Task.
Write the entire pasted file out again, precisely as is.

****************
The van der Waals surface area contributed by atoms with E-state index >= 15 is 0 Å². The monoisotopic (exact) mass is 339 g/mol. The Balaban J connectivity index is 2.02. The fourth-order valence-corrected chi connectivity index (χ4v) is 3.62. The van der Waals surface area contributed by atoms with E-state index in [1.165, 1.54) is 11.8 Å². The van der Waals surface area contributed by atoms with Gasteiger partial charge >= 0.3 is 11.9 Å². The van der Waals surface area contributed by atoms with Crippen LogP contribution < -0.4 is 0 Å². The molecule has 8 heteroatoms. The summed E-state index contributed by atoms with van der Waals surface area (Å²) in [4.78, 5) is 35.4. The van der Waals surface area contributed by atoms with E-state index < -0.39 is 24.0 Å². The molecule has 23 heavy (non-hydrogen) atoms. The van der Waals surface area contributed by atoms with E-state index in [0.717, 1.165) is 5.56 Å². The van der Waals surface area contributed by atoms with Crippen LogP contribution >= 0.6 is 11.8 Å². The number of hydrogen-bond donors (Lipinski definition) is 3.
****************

The van der Waals surface area contributed by atoms with E-state index >= 15 is 0 Å². The monoisotopic (exact) mass is 339 g/mol. The Balaban J connectivity index is 2.02. The fourth-order valence-corrected chi connectivity index (χ4v) is 3.62. The van der Waals surface area contributed by atoms with E-state index in [1.165, 1.54) is 11.8 Å². The van der Waals surface area contributed by atoms with Gasteiger partial charge >= 0.3 is 11.9 Å². The van der Waals surface area contributed by atoms with Crippen LogP contribution < -0.4 is 0 Å². The molecule has 8 heteroatoms. The summed E-state index contributed by atoms with van der Waals surface area (Å²) in [4.78, 5) is 35.4. The van der Waals surface area contributed by atoms with E-state index < -0.39 is 24.0 Å². The molecule has 23 heavy (non-hydrogen) atoms. The van der Waals surface area contributed by atoms with E-state index in [0.717, 1.165) is 5.56 Å². The van der Waals surface area contributed by atoms with Crippen LogP contribution >= 0.6 is 11.8 Å². The number of hydrogen-bond donors (Lipinski definition) is 3.